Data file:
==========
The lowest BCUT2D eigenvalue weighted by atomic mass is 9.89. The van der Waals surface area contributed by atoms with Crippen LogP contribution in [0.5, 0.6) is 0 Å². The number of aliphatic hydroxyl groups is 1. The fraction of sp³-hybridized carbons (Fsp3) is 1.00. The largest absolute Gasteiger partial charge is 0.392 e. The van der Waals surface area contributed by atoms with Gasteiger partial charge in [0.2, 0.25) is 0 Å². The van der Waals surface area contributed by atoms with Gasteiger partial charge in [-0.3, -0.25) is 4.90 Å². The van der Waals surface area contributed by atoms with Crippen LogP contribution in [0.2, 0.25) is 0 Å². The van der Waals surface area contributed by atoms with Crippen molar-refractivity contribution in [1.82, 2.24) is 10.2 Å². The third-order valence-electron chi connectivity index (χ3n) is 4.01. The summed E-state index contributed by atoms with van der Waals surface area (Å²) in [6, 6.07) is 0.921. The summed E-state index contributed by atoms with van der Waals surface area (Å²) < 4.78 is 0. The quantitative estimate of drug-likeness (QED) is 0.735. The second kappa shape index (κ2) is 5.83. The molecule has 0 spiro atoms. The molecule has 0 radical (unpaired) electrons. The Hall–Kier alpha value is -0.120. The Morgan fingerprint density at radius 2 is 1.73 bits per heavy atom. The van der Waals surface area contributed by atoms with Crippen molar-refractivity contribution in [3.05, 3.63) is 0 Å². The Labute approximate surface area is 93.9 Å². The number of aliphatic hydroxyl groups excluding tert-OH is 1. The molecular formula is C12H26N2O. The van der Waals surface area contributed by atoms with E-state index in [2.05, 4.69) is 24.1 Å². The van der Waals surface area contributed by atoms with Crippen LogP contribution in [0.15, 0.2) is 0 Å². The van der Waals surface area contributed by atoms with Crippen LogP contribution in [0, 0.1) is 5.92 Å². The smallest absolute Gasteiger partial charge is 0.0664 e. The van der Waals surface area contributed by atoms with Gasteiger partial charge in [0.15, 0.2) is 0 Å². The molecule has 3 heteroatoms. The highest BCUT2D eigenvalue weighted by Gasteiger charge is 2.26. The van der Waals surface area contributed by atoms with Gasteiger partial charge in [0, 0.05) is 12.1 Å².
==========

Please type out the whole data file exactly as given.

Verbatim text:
The lowest BCUT2D eigenvalue weighted by atomic mass is 9.89. The van der Waals surface area contributed by atoms with Crippen LogP contribution in [0.5, 0.6) is 0 Å². The number of aliphatic hydroxyl groups is 1. The fraction of sp³-hybridized carbons (Fsp3) is 1.00. The largest absolute Gasteiger partial charge is 0.392 e. The van der Waals surface area contributed by atoms with Gasteiger partial charge in [0.2, 0.25) is 0 Å². The van der Waals surface area contributed by atoms with Gasteiger partial charge in [-0.3, -0.25) is 4.90 Å². The van der Waals surface area contributed by atoms with Crippen LogP contribution in [0.2, 0.25) is 0 Å². The van der Waals surface area contributed by atoms with Crippen molar-refractivity contribution in [1.82, 2.24) is 10.2 Å². The third-order valence-electron chi connectivity index (χ3n) is 4.01. The summed E-state index contributed by atoms with van der Waals surface area (Å²) in [6, 6.07) is 0.921. The summed E-state index contributed by atoms with van der Waals surface area (Å²) < 4.78 is 0. The quantitative estimate of drug-likeness (QED) is 0.735. The second kappa shape index (κ2) is 5.83. The molecule has 0 spiro atoms. The molecule has 0 radical (unpaired) electrons. The Hall–Kier alpha value is -0.120. The Morgan fingerprint density at radius 2 is 1.73 bits per heavy atom. The van der Waals surface area contributed by atoms with Crippen molar-refractivity contribution in [3.05, 3.63) is 0 Å². The Labute approximate surface area is 93.9 Å². The number of aliphatic hydroxyl groups excluding tert-OH is 1. The molecular formula is C12H26N2O. The van der Waals surface area contributed by atoms with E-state index in [2.05, 4.69) is 24.1 Å². The van der Waals surface area contributed by atoms with Crippen LogP contribution in [0.15, 0.2) is 0 Å². The van der Waals surface area contributed by atoms with Crippen LogP contribution in [0, 0.1) is 5.92 Å². The smallest absolute Gasteiger partial charge is 0.0664 e. The van der Waals surface area contributed by atoms with Gasteiger partial charge in [0.15, 0.2) is 0 Å². The molecule has 3 heteroatoms. The highest BCUT2D eigenvalue weighted by Gasteiger charge is 2.26. The van der Waals surface area contributed by atoms with Gasteiger partial charge in [0, 0.05) is 12.1 Å².